Americanah by Chimamanda Ngozi Adichie (Fiction)

Brooklyn: A Novel, by Colm Toibin (Fiction)

For more books read further @ Huffington Post

Online Book Club in Honor of Bowie

•1,February 6, 2018 • Leave a Comment

The man who read the world: David Bowie’s son launches an online book club in his honor

Rock star David Bowie was “a beast of a reader,” according to his son, Duncan Jones. So Jones has decided to start an online book club to honor his literature-loving dad. Although he didn’t give it a name, the official Instagram account of the late rock star dubbed it the Bowie Book Club.

Jones, a screenwriter and film director known for “Moon” and “Warcraft,” made the announcement on Twitter on Boxing Day. The inaugural Bowie Book Club pick is Peter Ackroyd’s 1985 postmodernist novel, “Hawksmoor.”

Read further @ LA Times

Talk Race

•1,February 6, 2018 • Leave a Comment

20 Children’s Books To Spark Important Discussions About Race And Tolerance

If you’re wondering when the “right” time is to begin having these talks — it’s now.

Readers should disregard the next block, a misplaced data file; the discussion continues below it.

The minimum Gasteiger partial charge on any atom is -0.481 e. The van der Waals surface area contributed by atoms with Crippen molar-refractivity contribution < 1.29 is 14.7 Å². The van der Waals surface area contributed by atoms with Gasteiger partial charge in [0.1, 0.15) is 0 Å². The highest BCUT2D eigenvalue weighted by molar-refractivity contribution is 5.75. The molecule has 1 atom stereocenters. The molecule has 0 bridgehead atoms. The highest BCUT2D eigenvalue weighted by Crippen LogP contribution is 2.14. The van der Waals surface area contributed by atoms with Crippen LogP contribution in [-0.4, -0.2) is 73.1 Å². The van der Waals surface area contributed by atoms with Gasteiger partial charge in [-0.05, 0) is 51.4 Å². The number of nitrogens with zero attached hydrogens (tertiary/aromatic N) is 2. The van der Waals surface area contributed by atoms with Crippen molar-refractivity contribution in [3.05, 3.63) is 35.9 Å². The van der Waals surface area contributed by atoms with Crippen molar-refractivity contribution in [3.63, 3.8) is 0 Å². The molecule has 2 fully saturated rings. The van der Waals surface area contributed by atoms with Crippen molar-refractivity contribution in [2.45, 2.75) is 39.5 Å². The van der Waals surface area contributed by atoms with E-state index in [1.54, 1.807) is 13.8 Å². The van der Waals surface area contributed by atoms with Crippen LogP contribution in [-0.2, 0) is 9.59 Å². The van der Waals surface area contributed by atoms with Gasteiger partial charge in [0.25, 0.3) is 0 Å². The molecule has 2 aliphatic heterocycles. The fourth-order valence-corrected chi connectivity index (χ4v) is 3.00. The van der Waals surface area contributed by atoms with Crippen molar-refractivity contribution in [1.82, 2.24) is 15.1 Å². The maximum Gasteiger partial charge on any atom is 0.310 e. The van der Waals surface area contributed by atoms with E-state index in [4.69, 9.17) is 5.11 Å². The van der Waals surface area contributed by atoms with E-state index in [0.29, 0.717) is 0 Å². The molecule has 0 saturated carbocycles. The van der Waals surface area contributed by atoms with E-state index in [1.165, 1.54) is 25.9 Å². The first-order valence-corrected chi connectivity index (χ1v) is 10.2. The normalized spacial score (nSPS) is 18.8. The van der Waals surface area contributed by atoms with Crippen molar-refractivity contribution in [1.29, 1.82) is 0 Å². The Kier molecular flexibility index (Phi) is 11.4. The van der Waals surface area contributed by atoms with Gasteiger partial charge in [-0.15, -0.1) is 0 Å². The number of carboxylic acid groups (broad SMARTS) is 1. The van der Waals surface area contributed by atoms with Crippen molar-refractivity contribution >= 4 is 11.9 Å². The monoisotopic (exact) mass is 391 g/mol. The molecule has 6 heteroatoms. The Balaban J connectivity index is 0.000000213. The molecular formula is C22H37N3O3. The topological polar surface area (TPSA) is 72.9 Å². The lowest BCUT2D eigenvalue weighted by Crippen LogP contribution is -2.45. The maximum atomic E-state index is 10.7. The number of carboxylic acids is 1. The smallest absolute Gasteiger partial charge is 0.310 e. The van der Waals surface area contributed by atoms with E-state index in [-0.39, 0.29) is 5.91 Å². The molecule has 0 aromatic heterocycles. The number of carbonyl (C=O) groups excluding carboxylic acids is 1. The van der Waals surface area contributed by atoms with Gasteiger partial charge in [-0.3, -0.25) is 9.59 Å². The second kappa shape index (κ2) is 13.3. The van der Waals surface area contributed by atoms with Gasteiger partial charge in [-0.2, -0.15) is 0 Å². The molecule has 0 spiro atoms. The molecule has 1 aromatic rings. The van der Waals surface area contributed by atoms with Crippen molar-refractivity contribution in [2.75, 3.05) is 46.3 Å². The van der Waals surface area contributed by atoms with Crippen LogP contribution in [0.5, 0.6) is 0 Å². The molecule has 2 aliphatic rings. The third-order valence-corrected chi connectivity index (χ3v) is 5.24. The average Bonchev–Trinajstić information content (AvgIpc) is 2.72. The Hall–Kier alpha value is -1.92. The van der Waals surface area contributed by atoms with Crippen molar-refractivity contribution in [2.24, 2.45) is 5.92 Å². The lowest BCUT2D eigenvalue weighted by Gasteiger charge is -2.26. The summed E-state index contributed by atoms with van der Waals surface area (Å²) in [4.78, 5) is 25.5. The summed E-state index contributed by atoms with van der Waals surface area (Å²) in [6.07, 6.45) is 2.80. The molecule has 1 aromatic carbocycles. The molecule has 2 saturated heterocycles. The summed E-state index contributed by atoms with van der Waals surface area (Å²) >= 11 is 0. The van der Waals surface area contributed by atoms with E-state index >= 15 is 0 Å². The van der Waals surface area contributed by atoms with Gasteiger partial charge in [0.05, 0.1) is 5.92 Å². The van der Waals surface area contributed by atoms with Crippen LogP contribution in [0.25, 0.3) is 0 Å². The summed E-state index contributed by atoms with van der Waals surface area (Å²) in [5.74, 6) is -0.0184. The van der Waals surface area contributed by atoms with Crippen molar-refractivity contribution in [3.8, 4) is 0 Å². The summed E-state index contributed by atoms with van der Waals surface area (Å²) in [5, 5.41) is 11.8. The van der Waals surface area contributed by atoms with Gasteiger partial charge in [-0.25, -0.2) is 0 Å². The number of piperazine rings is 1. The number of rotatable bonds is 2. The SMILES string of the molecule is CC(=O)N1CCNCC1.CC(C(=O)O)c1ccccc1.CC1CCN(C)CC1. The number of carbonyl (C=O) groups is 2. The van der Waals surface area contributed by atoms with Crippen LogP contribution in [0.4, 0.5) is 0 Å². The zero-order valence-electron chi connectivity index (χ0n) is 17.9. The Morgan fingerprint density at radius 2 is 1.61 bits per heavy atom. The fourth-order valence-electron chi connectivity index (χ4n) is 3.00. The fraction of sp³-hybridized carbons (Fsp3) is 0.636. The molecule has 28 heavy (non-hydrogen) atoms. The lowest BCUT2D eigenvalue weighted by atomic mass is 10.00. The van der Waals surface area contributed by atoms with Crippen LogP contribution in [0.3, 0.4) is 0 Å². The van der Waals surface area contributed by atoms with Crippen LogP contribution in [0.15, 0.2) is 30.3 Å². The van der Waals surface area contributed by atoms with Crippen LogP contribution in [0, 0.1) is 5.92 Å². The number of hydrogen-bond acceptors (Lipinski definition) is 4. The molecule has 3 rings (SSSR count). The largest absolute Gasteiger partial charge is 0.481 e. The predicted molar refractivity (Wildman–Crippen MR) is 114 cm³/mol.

Wondering when and how to start talking to our children about race and tolerance? We might be overwhelmed by the idea: How do I start the conversation? What if I say the “wrong” thing? Can a very young child even benefit from these kinds of discussions?

The answer is a resounding yes, so if you’re wondering when the “right” time is to begin having these talks — it’s now.

Having honest and open discussions about race, tolerance, and acceptance from a very early age can set the stage for a much broader and deeper understanding of these issues as your child grows.

For the books read further @ Huffington Post

New Asian American Writers in the Spotlight

•1,February 6, 2018 • Leave a Comment

Spotlit at last: Asian American writing’s new generation